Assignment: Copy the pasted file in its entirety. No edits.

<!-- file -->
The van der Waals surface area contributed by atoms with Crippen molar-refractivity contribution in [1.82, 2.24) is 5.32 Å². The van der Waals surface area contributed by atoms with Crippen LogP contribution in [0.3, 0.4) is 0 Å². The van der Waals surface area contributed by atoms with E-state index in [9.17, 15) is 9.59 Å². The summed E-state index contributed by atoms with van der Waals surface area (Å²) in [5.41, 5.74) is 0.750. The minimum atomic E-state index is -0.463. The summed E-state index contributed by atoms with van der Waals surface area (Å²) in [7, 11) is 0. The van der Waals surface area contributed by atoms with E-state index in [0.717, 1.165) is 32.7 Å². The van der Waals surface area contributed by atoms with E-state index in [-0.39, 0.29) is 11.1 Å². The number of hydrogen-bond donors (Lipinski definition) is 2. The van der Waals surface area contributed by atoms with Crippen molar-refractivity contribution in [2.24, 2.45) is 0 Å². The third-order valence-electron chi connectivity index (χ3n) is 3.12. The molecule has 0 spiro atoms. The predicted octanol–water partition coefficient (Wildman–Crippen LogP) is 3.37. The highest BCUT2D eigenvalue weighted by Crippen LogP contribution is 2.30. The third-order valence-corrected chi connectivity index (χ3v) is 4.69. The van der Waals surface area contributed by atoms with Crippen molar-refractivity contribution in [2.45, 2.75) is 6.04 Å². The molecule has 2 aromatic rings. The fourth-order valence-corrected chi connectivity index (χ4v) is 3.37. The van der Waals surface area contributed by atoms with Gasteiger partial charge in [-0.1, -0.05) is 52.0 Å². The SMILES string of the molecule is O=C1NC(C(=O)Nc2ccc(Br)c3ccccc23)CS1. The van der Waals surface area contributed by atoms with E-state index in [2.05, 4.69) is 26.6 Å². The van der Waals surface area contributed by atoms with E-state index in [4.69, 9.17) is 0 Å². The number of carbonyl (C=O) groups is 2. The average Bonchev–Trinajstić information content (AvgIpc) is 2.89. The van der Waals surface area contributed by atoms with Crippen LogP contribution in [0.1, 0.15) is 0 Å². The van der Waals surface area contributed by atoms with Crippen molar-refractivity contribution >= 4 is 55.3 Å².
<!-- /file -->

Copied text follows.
The van der Waals surface area contributed by atoms with Crippen molar-refractivity contribution in [1.82, 2.24) is 5.32 Å². The van der Waals surface area contributed by atoms with Crippen LogP contribution in [0.3, 0.4) is 0 Å². The van der Waals surface area contributed by atoms with E-state index in [9.17, 15) is 9.59 Å². The summed E-state index contributed by atoms with van der Waals surface area (Å²) in [5.41, 5.74) is 0.750. The minimum atomic E-state index is -0.463. The summed E-state index contributed by atoms with van der Waals surface area (Å²) in [7, 11) is 0. The van der Waals surface area contributed by atoms with E-state index in [0.717, 1.165) is 32.7 Å². The van der Waals surface area contributed by atoms with E-state index in [-0.39, 0.29) is 11.1 Å². The number of hydrogen-bond donors (Lipinski definition) is 2. The van der Waals surface area contributed by atoms with Crippen molar-refractivity contribution in [2.24, 2.45) is 0 Å². The third-order valence-electron chi connectivity index (χ3n) is 3.12. The molecule has 0 spiro atoms. The predicted octanol–water partition coefficient (Wildman–Crippen LogP) is 3.37. The highest BCUT2D eigenvalue weighted by Crippen LogP contribution is 2.30. The third-order valence-corrected chi connectivity index (χ3v) is 4.69. The van der Waals surface area contributed by atoms with Crippen molar-refractivity contribution in [2.45, 2.75) is 6.04 Å². The molecule has 2 aromatic rings. The fourth-order valence-corrected chi connectivity index (χ4v) is 3.37. The van der Waals surface area contributed by atoms with Gasteiger partial charge in [-0.1, -0.05) is 52.0 Å². The SMILES string of the molecule is O=C1NC(C(=O)Nc2ccc(Br)c3ccccc23)CS1. The van der Waals surface area contributed by atoms with E-state index in [2.05, 4.69) is 26.6 Å². The van der Waals surface area contributed by atoms with E-state index in [4.69, 9.17) is 0 Å². The number of carbonyl (C=O) groups is 2. The average Bonchev–Trinajstić information content (AvgIpc) is 2.89. The van der Waals surface area contributed by atoms with Crippen LogP contribution in [0.1, 0.15) is 0 Å². The van der Waals surface area contributed by atoms with Crippen molar-refractivity contribution >= 4 is 55.3 Å².